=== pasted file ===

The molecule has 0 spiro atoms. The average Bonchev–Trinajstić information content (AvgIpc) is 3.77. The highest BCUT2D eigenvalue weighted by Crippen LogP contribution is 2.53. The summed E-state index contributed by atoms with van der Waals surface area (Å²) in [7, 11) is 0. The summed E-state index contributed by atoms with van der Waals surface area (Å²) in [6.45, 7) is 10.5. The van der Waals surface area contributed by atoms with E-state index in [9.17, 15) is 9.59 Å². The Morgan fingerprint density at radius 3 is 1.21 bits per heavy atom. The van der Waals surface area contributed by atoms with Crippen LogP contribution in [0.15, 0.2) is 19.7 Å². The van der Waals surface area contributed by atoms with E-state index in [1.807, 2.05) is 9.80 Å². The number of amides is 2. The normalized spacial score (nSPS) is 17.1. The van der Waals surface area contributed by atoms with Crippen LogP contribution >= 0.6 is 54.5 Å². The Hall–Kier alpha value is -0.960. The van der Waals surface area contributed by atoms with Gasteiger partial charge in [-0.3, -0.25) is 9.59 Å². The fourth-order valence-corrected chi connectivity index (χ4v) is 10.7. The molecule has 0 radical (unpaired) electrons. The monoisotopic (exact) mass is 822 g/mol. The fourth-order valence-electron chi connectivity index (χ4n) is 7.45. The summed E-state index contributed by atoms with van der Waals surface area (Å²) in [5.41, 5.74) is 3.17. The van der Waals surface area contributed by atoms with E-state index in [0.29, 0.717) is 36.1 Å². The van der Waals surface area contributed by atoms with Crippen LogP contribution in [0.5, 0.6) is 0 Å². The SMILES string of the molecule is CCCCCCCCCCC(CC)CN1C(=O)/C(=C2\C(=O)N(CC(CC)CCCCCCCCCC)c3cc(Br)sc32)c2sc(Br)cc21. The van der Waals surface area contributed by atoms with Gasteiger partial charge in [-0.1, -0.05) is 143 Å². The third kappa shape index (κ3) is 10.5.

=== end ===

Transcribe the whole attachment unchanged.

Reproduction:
The molecule has 0 spiro atoms. The average Bonchev–Trinajstić information content (AvgIpc) is 3.77. The highest BCUT2D eigenvalue weighted by Crippen LogP contribution is 2.53. The summed E-state index contributed by atoms with van der Waals surface area (Å²) in [7, 11) is 0. The summed E-state index contributed by atoms with van der Waals surface area (Å²) in [6.45, 7) is 10.5. The van der Waals surface area contributed by atoms with E-state index in [9.17, 15) is 9.59 Å². The Morgan fingerprint density at radius 3 is 1.21 bits per heavy atom. The van der Waals surface area contributed by atoms with Crippen LogP contribution in [0.15, 0.2) is 19.7 Å². The van der Waals surface area contributed by atoms with E-state index in [1.807, 2.05) is 9.80 Å². The number of amides is 2. The normalized spacial score (nSPS) is 17.1. The van der Waals surface area contributed by atoms with Crippen LogP contribution >= 0.6 is 54.5 Å². The Hall–Kier alpha value is -0.960. The van der Waals surface area contributed by atoms with Gasteiger partial charge in [-0.3, -0.25) is 9.59 Å². The fourth-order valence-corrected chi connectivity index (χ4v) is 10.7. The molecule has 0 radical (unpaired) electrons. The monoisotopic (exact) mass is 822 g/mol. The fourth-order valence-electron chi connectivity index (χ4n) is 7.45. The summed E-state index contributed by atoms with van der Waals surface area (Å²) in [5.41, 5.74) is 3.17. The van der Waals surface area contributed by atoms with E-state index in [0.29, 0.717) is 36.1 Å². The van der Waals surface area contributed by atoms with Crippen LogP contribution in [0.5, 0.6) is 0 Å². The SMILES string of the molecule is CCCCCCCCCCC(CC)CN1C(=O)/C(=C2\C(=O)N(CC(CC)CCCCCCCCCC)c3cc(Br)sc32)c2sc(Br)cc21. The van der Waals surface area contributed by atoms with Gasteiger partial charge in [-0.1, -0.05) is 143 Å². The third kappa shape index (κ3) is 10.5.